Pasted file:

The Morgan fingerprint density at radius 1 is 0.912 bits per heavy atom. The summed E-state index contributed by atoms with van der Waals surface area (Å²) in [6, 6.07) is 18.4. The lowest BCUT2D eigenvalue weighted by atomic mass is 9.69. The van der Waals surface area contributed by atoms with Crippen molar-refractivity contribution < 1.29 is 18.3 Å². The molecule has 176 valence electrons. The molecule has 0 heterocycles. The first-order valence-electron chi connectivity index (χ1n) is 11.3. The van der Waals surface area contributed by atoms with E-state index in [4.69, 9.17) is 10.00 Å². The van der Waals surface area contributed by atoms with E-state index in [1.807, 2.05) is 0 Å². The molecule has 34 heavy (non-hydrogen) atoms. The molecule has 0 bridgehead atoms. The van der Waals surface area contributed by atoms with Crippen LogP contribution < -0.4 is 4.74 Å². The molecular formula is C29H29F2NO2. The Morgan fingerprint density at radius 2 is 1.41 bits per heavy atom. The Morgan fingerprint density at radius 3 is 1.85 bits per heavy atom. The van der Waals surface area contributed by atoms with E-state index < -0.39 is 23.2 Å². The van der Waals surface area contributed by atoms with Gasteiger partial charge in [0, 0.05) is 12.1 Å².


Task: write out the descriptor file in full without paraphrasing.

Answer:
The Morgan fingerprint density at radius 1 is 0.912 bits per heavy atom. The summed E-state index contributed by atoms with van der Waals surface area (Å²) in [6, 6.07) is 18.4. The lowest BCUT2D eigenvalue weighted by atomic mass is 9.69. The van der Waals surface area contributed by atoms with Crippen molar-refractivity contribution < 1.29 is 18.3 Å². The molecule has 176 valence electrons. The molecule has 0 heterocycles. The first-order valence-electron chi connectivity index (χ1n) is 11.3. The van der Waals surface area contributed by atoms with E-state index in [4.69, 9.17) is 10.00 Å². The van der Waals surface area contributed by atoms with E-state index in [1.807, 2.05) is 0 Å². The molecule has 34 heavy (non-hydrogen) atoms. The molecule has 0 bridgehead atoms. The van der Waals surface area contributed by atoms with Crippen LogP contribution < -0.4 is 4.74 Å². The molecular formula is C29H29F2NO2. The Morgan fingerprint density at radius 2 is 1.41 bits per heavy atom. The Morgan fingerprint density at radius 3 is 1.85 bits per heavy atom. The van der Waals surface area contributed by atoms with E-state index < -0.39 is 23.2 Å². The van der Waals surface area contributed by atoms with Gasteiger partial charge in [0, 0.05) is 12.1 Å².